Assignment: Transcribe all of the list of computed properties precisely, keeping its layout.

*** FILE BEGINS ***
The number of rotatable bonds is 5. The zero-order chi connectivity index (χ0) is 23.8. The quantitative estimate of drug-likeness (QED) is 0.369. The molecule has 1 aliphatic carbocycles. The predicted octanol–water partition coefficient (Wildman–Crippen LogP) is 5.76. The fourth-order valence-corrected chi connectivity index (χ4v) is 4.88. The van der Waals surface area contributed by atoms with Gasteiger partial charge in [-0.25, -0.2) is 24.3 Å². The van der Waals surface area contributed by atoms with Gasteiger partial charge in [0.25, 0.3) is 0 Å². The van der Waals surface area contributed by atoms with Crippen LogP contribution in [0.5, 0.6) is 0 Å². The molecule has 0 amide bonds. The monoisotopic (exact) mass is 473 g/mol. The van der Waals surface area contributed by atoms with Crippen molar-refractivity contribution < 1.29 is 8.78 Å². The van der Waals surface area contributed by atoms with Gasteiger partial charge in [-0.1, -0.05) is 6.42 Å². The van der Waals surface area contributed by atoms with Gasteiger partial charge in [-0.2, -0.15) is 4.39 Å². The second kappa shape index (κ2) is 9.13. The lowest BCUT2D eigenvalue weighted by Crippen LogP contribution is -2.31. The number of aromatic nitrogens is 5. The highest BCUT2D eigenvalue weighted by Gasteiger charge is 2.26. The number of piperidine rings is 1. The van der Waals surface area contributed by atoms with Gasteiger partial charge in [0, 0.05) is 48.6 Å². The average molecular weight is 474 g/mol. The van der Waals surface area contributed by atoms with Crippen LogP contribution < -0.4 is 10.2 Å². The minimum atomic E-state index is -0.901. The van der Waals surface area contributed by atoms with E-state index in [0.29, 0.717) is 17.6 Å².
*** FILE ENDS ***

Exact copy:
The number of rotatable bonds is 5. The zero-order chi connectivity index (χ0) is 23.8. The quantitative estimate of drug-likeness (QED) is 0.369. The molecule has 1 aliphatic carbocycles. The predicted octanol–water partition coefficient (Wildman–Crippen LogP) is 5.76. The fourth-order valence-corrected chi connectivity index (χ4v) is 4.88. The van der Waals surface area contributed by atoms with Gasteiger partial charge in [-0.25, -0.2) is 24.3 Å². The van der Waals surface area contributed by atoms with Gasteiger partial charge in [0.25, 0.3) is 0 Å². The van der Waals surface area contributed by atoms with Crippen LogP contribution in [0.5, 0.6) is 0 Å². The molecule has 0 amide bonds. The monoisotopic (exact) mass is 473 g/mol. The van der Waals surface area contributed by atoms with Crippen molar-refractivity contribution < 1.29 is 8.78 Å². The van der Waals surface area contributed by atoms with Gasteiger partial charge in [-0.1, -0.05) is 6.42 Å². The van der Waals surface area contributed by atoms with Gasteiger partial charge in [-0.2, -0.15) is 4.39 Å². The second kappa shape index (κ2) is 9.13. The lowest BCUT2D eigenvalue weighted by Crippen LogP contribution is -2.31. The number of aromatic nitrogens is 5. The highest BCUT2D eigenvalue weighted by Gasteiger charge is 2.26. The number of piperidine rings is 1. The van der Waals surface area contributed by atoms with Gasteiger partial charge in [0, 0.05) is 48.6 Å². The average molecular weight is 474 g/mol. The van der Waals surface area contributed by atoms with Crippen LogP contribution < -0.4 is 10.2 Å². The minimum atomic E-state index is -0.901. The van der Waals surface area contributed by atoms with E-state index in [0.29, 0.717) is 17.6 Å².